Six Angel Investors Share Lessons of Wins & Losses at Zino Society Investment Forum
Every year the Zino Society‘s Zillionaire Investment Forum is a must-go event for entrepreneurs looking for funding opportunities and investors looking for new projects. The one-day forum is a chance for startups and young companies to pitch five minute presentations, rub shoulders with potential investors, demo products, sit in on panels with local venture capitalists and angels, and—for two lucky ones—win $50,000 awards from Zino, the networking group for angel investors.
As I looked through the agenda in an attempt to pick the panel session with the most value for Xconomy’s readers yesterday, I was faced with the same question that many startups grapple with: Do I go with VCs or angels?
Talk of shifting tides—the waxing of angels’ activity and the waning of VCs’—has been floating around the tech world for a few years now. A year and a half ago our now Boston editor Greg Huang raised the issue with one of the Northwest’s own prolific early-stage investors (and former VC), Geoff Entress. Entress attributed the changing investment climate to the two factors: the economic downtown and lower startup costs. As more and more startups need less seed capital to get going, angel investing has become an increasingly appealing option for entrepreneurs—and for independent investors. Just last month Silicon Valley angel investor Ron Conway encouraged angels to get out their checkbooks and start investing. “Angel investing is the most interesting thing you will ever do,” he says.
While I have no doubt in my mind that there is—and likely always will be—a place for venture capital financing in the Seattle tech community and elsewhere, I decided to check out the angel panel. The participants, all angel investors, included Gregg Bennett, Charles Finkelstein, Brad Harlow (managing partner of B. Harlow & Associates), Byron McCann (managing partner of Ascent Partners Group), Dan Rosen (president & CEO of Dan Rosen & Associates), and Peter Ueberroth (chairman of Contrarian Group).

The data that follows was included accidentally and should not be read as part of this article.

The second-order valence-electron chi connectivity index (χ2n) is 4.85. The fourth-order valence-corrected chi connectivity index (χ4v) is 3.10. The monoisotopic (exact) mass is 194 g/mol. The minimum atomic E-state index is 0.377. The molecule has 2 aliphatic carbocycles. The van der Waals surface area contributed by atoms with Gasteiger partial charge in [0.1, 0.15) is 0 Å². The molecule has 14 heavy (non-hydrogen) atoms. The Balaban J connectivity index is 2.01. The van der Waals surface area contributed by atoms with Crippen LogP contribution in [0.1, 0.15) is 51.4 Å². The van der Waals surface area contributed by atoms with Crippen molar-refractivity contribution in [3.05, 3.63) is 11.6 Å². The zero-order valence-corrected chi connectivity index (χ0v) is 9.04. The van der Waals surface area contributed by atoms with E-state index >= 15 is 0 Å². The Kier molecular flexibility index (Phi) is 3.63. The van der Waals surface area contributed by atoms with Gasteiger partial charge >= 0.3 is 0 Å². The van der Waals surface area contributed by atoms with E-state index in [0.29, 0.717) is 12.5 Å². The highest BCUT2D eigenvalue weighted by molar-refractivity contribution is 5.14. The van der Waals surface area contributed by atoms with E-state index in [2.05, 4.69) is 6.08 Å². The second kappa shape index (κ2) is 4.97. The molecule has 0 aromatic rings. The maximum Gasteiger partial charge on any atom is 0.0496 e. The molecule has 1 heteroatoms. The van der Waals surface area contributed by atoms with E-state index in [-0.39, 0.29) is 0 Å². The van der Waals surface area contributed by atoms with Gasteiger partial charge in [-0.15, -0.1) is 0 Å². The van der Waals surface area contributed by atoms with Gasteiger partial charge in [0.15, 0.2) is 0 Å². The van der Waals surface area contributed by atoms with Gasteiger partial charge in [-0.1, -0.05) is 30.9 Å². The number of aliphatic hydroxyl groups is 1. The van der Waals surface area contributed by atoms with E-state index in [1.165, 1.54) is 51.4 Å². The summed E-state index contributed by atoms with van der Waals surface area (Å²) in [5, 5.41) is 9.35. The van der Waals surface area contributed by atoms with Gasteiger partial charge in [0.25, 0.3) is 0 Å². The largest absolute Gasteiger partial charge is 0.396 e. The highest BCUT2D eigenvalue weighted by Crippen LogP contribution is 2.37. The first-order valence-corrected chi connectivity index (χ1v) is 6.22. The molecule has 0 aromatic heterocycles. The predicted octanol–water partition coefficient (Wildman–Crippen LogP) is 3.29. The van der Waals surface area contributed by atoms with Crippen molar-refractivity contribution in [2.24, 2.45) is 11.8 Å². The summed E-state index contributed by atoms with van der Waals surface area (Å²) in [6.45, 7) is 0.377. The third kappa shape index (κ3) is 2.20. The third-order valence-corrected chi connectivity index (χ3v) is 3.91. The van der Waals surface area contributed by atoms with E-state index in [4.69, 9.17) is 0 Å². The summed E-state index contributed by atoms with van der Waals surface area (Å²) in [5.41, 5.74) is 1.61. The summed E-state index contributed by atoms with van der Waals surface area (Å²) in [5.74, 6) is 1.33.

The six angels were asked to comment on the successes and failures of their own investments, and to explain what attracts them to startups, CEOs, and entrepreneurs, what turns them off, and what ultimately gets them to sign that dotted line. The hour-long session was jam-packed with advice including and beyond the age-old adage “bet on the jockey, not the horse.” Here are some of the highlights:
—Dan Rosen talked about Seattle-based online video startup Delve Networks (acquired by Tempe, AZ-based Limelight Networks (NASDAQ: LLNW) in August), which he lists in his loss column. “It started its life with a good bunch of angels around it,” Rosen said, but then “they switched businesses and went silent on us.” Six months later, Rosen said, the company began a series of unannounced transactions, including a $1.2 million carve-out for the management team, and eventually sold the company without shareholder approval. Rosen got nothing in the deal. “I can blame the CEO—he was a first time CEO and his actions were unethical,” Rosen said. “But the board on this was also to blame,” he added. “Be very careful to make sure your companies communicate with you, and that you hold the board responsible.” For the Delve CEO’s response to Rosen’s comments, see this TechFlash post.